Emhoff will serve as a distinguished visitor from practice when he joins the faculty in January, school officials said in a statement. He’ll bring with him nearly three decades of expertise in intellectual property, entertainment and media law.
Emhoff, in addition to his official duties as second gentleman, will teach a two-credit course on entertainment law, according to a transition team spokesperson. Emhoff got his law degree from the University of Southern California Gould School of Law in 1990.
“I’ve long wanted to teach and serve the next generation of young lawyers,” Emhoff said in a statement. “I couldn’t be more excited to join the Georgetown community.”
William M. Treanor, dean of the law school, said he was “delighted” to have Emhoff join the staff.
“Doug is one of the nation’s leading intellectual property and business litigators, and he has a strong commitment to social justice,” Treanor said. “I know our students will greatly benefit from his experience and insight, and I am eagerly looking forward to his arrival.”
At his previous job at DLA Piper, Emhoff has represented “large domestic and international corporations and high-profile individuals and influencers in complex business, real estate and intellectual property litigation disputes,” according to the firm’s website.
His work at the firm had raised concerns over potential conflicts of interest as spouse of the vice president.
Naomi Mezey, a law professor who teaches subjects including gender and sexuality, said many professors are excited for the new addition.
“Georgetown has a long history of having access to really interesting legal scholars and practitioners because they come through Washington,” Mezey said. “We have this really wonderful, diverse group of distinguished visitors who come for a while and enrich the faculty, but also enrich the education that our students get.”
Lawyer Martin Ginsburg taught at the law school while his wife, Ruth Bader Ginsburg, served on the Supreme Court.
And Sally Yates, former acting attorney general, lectured at Georgetown following her dismissal from the Trump administration. Yates left the Justice Department in 2017, after she ordered federal attorneys not to defend the president’s controversial immigration order that barred people in seven Muslim-majority countries from entering the United States.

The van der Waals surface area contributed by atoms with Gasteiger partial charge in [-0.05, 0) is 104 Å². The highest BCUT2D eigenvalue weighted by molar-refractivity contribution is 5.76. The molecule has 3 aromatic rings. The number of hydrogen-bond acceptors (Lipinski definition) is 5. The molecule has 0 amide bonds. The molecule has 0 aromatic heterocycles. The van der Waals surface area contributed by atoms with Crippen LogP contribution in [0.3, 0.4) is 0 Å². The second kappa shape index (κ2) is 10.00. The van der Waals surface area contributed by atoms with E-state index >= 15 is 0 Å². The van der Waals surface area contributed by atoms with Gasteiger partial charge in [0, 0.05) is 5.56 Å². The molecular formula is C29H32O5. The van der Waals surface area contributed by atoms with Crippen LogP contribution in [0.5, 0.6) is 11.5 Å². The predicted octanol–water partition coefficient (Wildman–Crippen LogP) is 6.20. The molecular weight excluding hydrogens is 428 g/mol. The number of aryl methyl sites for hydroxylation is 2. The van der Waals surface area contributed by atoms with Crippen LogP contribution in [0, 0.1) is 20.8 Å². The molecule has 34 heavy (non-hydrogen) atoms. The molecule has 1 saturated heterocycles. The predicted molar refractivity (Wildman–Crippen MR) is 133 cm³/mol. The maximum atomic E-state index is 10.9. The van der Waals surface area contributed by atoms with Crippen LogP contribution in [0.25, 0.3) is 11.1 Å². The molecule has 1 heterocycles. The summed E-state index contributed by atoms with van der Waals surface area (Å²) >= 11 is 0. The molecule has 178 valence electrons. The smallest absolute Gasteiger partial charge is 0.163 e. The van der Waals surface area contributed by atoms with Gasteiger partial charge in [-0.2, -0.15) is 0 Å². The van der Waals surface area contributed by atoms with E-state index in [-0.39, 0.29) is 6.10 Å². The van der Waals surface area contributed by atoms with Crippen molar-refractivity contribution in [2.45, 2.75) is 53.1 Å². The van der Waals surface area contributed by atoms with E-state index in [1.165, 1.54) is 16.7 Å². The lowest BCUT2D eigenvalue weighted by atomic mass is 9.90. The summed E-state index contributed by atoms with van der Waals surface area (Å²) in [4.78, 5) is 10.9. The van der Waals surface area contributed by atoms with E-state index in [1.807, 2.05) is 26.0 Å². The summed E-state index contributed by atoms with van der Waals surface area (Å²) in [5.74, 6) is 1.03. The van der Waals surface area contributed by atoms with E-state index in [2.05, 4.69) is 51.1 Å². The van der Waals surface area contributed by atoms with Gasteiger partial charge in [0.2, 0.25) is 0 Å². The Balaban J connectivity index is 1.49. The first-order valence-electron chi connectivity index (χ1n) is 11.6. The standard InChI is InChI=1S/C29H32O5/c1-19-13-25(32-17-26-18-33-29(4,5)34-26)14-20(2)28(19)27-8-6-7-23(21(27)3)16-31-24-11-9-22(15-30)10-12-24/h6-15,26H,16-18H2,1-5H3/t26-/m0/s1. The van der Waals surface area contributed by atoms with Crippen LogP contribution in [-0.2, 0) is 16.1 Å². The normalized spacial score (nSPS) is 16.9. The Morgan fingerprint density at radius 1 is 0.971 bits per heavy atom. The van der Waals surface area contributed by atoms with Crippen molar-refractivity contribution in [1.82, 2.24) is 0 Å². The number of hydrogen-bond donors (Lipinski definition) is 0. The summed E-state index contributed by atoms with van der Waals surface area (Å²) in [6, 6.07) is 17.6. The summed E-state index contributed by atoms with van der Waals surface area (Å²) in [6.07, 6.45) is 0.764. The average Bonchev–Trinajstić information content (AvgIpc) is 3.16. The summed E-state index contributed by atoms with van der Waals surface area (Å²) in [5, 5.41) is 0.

“We have the luck of being the top law school in the nation’s capital so we get really lucky to get people who are looking to move out of practice for a while and really both teach and think about how they’ve been practicing, and the ideas that have been most influential for them,” Mezey said.
Paul Ohm, associate dean for academic affairs, said Emhoff will fill in an important gap. He will be one of a few faculty members specializing in entertainment law.
“We have a student body that is hungry to learn about this field,” Ohm said. “Our entertainment law student group is one of our most active.”
Ohm, who also serves as a faculty director of the Institute for Technology Law & Policy, called Emhoff a “premier litigator.” Emhoff will join the institute — which focuses on privacy and surveillance issues — and potentially start a speaker series, Ohm said.
“Given his client base, given some of the connections he’s had in his career, bringing some of those people to come talk to our community — that would be a wonderful thing,” Ohm said.
Biden may be teaching soon as well. She has spent her career as an educator — most recently teaching English at Northern Virginia Community College — and said she would return to the field as first lady.
The notion of having both the first and second spouses working day jobs is unprecedented, said Katherine Jellison, an Ohio University professor who studies women’s history and first ladies.
“It may be that they will be less available to participate in ceremonial White House events,” Jellison said. “But one might argue that in a time of national crisis, such events should be scaled back anyway.”
Biden’s and Emhoff’s roles also signal a commitment to education, Jellison said, which could be appealing to the public.
“Americans might be in a mood for substance over ceremony at this juncture,” Jellison said. “And what could be more substantive than seeing to the needs of the nation’s students?”